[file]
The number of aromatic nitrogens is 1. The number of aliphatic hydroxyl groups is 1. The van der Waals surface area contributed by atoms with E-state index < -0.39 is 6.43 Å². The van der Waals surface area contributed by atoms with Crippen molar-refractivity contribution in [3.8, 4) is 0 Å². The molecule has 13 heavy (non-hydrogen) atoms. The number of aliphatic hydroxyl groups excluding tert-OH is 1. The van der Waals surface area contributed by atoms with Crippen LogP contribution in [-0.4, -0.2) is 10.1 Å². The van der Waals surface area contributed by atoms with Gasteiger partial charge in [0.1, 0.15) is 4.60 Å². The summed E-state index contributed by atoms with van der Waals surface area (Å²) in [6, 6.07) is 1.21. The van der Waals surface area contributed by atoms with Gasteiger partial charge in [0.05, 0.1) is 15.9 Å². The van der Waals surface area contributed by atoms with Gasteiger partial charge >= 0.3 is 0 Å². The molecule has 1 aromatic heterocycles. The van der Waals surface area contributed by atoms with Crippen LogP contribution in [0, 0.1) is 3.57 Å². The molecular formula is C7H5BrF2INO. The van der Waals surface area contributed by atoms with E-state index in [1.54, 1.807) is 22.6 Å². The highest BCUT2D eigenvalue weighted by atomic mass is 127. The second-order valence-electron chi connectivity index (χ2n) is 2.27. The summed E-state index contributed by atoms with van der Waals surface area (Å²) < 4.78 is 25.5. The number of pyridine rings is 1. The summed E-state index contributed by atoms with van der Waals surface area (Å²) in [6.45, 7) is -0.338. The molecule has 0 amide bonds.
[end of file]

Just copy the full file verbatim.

The number of aromatic nitrogens is 1. The number of aliphatic hydroxyl groups is 1. The van der Waals surface area contributed by atoms with E-state index < -0.39 is 6.43 Å². The van der Waals surface area contributed by atoms with Crippen molar-refractivity contribution in [3.8, 4) is 0 Å². The molecule has 13 heavy (non-hydrogen) atoms. The number of aliphatic hydroxyl groups excluding tert-OH is 1. The van der Waals surface area contributed by atoms with Crippen LogP contribution in [-0.4, -0.2) is 10.1 Å². The van der Waals surface area contributed by atoms with Gasteiger partial charge in [0.1, 0.15) is 4.60 Å². The summed E-state index contributed by atoms with van der Waals surface area (Å²) in [6, 6.07) is 1.21. The van der Waals surface area contributed by atoms with Gasteiger partial charge in [0.05, 0.1) is 15.9 Å². The van der Waals surface area contributed by atoms with Gasteiger partial charge >= 0.3 is 0 Å². The molecule has 1 aromatic heterocycles. The van der Waals surface area contributed by atoms with Crippen LogP contribution in [0, 0.1) is 3.57 Å². The molecular formula is C7H5BrF2INO. The van der Waals surface area contributed by atoms with E-state index in [1.54, 1.807) is 22.6 Å². The highest BCUT2D eigenvalue weighted by atomic mass is 127. The second-order valence-electron chi connectivity index (χ2n) is 2.27. The summed E-state index contributed by atoms with van der Waals surface area (Å²) < 4.78 is 25.5. The number of pyridine rings is 1. The summed E-state index contributed by atoms with van der Waals surface area (Å²) in [6.45, 7) is -0.338. The molecule has 0 amide bonds.